5. Ralph says:

    I agree that “societal” is used incorrectly at least nine times out of ten; and am glad to be reminded that it has a correct useage!

  6. SamChevre says:

    In addition to the above points, I might use “societal” if I was already using “social” in the same piece of writing, and wanted to keep clear what I was talking about at any given point. For example, “Teenagers’ social anxieties are inherent to the process of becoming an adult, but are often magnified and distorted by societal forces.”

  7. BLB says:

    For ‘societal,’ the OED helpfully lists the defns ” Societary; social” (and then the defn of ‘societary’ they list is: ‘Of, pertaining to, concerned or dealing with, society or social conditions; social.”)

    In my own personal use, I always think of ‘social’ as pertaining to social networks and ‘societal’ as pertaining to the relationship between groups and some kind of a dominant ‘society.’ So, something like “the social groupings of tuscan merchants were shaped by societal restrictions on marriage patterns and male-bonding in 14th century italy.”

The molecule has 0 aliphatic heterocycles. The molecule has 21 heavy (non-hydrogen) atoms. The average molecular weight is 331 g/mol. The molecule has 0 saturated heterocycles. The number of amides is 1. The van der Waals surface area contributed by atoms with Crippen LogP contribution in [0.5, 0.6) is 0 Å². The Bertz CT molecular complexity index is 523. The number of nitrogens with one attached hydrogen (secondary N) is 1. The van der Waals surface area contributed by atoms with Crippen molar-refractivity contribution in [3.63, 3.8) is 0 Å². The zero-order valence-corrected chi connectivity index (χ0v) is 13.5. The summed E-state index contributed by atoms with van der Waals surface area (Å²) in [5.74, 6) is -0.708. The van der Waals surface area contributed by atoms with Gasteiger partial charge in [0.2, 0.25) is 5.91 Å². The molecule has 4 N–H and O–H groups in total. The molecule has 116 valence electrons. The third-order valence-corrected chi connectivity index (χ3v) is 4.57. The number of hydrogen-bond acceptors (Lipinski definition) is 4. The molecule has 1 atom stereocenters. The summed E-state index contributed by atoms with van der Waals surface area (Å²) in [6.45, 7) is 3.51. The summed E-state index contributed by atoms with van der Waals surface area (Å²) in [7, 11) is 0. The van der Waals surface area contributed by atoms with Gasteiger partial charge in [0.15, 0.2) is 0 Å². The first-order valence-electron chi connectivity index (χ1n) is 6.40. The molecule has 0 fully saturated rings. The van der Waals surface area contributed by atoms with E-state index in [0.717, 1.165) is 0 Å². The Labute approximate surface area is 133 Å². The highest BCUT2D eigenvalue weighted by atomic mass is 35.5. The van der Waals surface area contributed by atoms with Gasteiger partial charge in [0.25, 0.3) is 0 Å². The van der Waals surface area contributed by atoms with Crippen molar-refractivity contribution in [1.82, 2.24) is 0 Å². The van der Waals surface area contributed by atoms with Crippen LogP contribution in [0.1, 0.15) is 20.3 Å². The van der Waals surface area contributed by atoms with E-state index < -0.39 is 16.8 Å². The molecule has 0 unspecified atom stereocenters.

And can anyone explain the difference between -ic and istic? Viz. satanic, satanistic?

  8. Henry Swift says:

    The use of “social” may connote some sort of relationship to lefty sorts of things. You might use “societal” to avoid suggesting such a link. For example, you know exactly what “socially responsibly investment” means, it’s less clear what “societally responsible investment” would mean.

  9. Chris Clarke says:

    Alan beat me to my joke.

  10. Minivet says:

    I think (if you Socratized them) people would say they use it because they feel “social” has a broader range of meanings, associated more with peer groups and in-groups (social pressure, social climb) and political causes (social work), and see “societal” as demarcating the academic meaning of “social” specifically — the structural, total meaning.

    It’s not necessary, but it’s not new either. “Familial” was invented to mean “relating to the family” after “familiar” became too broad.